How to paint motorcycle wheels

Updated February 21, 2017

If you want to paint your motorcycle's wheels, consider an important point before you begin the application process. Motorcycle wheels are made of metal, a nonporous surface that will not allow paint to adhere. You must pretreat the wheels before you paint or you will end up with significant peeling. Motorcycle wheels are too durable to use the same friction-based abrasion techniques used to prepare other nonporous services like vinyl, plastic and fibreglass. You must coat the wheels with a special acidic primer, formulated to etch metallic surfaces.

Scrub the motorcycle wheels with a water-based degreaser agent, using a coarse plastic brush. Rinse the wheels, using a water hose. Wait two to four hours for the motorcycle wheels to dry.

Protect the areas of the motorcycle you do not want painted, using masking paper, plastic coverings and painter's tape.

Coat the clean motorcycle wheels with galvanised metal-etching spray primer. Hold the spray can eight inches from the wheels as you apply. Wait four hours for the primed wheels to dry.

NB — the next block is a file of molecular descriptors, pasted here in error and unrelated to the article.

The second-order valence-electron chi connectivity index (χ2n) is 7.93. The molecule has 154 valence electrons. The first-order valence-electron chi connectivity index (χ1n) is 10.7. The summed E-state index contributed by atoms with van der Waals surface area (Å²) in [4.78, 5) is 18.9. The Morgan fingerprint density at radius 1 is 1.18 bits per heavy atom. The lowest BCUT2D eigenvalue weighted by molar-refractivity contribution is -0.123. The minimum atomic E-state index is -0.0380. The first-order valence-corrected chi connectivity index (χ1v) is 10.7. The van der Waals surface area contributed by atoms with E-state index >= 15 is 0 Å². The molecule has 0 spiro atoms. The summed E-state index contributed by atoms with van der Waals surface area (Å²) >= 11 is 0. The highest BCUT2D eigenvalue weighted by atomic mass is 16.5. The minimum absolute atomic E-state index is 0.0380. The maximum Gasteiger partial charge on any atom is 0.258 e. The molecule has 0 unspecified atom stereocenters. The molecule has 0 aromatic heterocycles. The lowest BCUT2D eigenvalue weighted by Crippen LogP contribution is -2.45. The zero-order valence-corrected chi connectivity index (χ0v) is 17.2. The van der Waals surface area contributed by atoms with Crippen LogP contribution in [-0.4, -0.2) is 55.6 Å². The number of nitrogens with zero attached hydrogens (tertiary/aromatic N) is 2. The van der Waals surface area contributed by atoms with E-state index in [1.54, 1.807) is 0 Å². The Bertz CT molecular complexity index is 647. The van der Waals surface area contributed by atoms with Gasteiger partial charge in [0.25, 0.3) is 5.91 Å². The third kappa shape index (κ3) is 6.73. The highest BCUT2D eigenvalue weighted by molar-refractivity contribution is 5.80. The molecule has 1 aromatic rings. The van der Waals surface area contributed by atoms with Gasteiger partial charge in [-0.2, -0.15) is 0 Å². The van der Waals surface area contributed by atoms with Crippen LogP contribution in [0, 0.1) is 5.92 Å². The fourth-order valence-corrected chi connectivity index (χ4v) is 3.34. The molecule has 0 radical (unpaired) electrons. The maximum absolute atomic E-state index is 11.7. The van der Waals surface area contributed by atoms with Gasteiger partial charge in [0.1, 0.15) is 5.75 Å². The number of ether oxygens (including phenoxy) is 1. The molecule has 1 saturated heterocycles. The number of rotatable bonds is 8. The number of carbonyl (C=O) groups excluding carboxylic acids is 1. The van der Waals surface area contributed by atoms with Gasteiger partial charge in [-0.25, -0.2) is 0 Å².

Coat the primed motorcycle wheels with oil-based enamel. Hold the spray can eight inches from the wheels as you apply. Wait six hours before riding the motorcycle.


Never use ordinary acrylic, oil-based or latex primer on motorcycle wheels or you will end up with chipping. Do not use ordinary acrylic or latex paint on motorcycle wheels or you will end up with fading and flaking.

Things You'll Need

  • Water-based degreaser
  • Coarse plastic brush
  • Water hose
  • Masking paper
  • Plastic coverings
  • Professional painter's tape
  • Galvanised metal etching spray primer
  • Oil-based enamel
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About the Author

Ryan Lawrence is a freelance writer based in Boulder, Colorado. He has been writing professionally since 1999. He has 10 years of experience as a professional painting contractor. Lawrence writes for High Class Blogs and Yodle. He has a bachelor's degree in journalism and public relations with a minor in history from the University of Oklahoma.